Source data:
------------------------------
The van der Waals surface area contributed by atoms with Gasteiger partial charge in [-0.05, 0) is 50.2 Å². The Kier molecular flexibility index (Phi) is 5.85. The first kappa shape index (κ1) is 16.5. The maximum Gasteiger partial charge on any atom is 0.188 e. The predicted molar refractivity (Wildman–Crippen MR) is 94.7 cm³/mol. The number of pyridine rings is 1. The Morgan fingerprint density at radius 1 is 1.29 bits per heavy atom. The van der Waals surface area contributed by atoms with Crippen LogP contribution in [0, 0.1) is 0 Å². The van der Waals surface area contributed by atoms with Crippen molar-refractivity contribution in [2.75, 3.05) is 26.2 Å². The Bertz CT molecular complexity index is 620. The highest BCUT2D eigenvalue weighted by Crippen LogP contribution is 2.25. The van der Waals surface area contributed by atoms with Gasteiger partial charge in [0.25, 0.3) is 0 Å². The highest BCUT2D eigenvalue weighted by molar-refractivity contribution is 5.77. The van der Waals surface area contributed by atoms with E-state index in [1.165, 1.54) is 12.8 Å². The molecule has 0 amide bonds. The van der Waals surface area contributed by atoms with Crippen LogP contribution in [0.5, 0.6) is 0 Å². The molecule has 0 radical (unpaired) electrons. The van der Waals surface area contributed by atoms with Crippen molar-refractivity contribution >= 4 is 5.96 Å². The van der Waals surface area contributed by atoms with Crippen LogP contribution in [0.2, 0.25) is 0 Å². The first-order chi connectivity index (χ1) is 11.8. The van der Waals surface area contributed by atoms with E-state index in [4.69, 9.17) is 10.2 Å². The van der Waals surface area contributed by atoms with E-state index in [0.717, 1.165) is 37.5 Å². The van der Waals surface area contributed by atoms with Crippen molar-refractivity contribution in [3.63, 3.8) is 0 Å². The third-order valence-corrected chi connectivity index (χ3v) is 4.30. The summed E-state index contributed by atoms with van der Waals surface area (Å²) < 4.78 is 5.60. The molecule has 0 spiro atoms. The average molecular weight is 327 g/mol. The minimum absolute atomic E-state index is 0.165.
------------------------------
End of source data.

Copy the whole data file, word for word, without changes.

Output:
The van der Waals surface area contributed by atoms with Gasteiger partial charge in [-0.05, 0) is 50.2 Å². The Kier molecular flexibility index (Phi) is 5.85. The first kappa shape index (κ1) is 16.5. The maximum Gasteiger partial charge on any atom is 0.188 e. The predicted molar refractivity (Wildman–Crippen MR) is 94.7 cm³/mol. The number of pyridine rings is 1. The Morgan fingerprint density at radius 1 is 1.29 bits per heavy atom. The van der Waals surface area contributed by atoms with Crippen LogP contribution in [0, 0.1) is 0 Å². The van der Waals surface area contributed by atoms with Crippen molar-refractivity contribution in [2.75, 3.05) is 26.2 Å². The Bertz CT molecular complexity index is 620. The highest BCUT2D eigenvalue weighted by Crippen LogP contribution is 2.25. The van der Waals surface area contributed by atoms with Gasteiger partial charge in [0.25, 0.3) is 0 Å². The highest BCUT2D eigenvalue weighted by molar-refractivity contribution is 5.77. The van der Waals surface area contributed by atoms with E-state index in [1.165, 1.54) is 12.8 Å². The molecule has 0 amide bonds. The van der Waals surface area contributed by atoms with Crippen LogP contribution in [0.5, 0.6) is 0 Å². The molecule has 0 radical (unpaired) electrons. The van der Waals surface area contributed by atoms with Crippen molar-refractivity contribution >= 4 is 5.96 Å². The van der Waals surface area contributed by atoms with Crippen LogP contribution in [0.2, 0.25) is 0 Å². The first-order chi connectivity index (χ1) is 11.8. The van der Waals surface area contributed by atoms with E-state index in [4.69, 9.17) is 10.2 Å². The van der Waals surface area contributed by atoms with E-state index in [0.717, 1.165) is 37.5 Å². The van der Waals surface area contributed by atoms with Crippen molar-refractivity contribution in [3.63, 3.8) is 0 Å². The third-order valence-corrected chi connectivity index (χ3v) is 4.30. The summed E-state index contributed by atoms with van der Waals surface area (Å²) < 4.78 is 5.60. The molecule has 0 spiro atoms. The average molecular weight is 327 g/mol. The minimum absolute atomic E-state index is 0.165.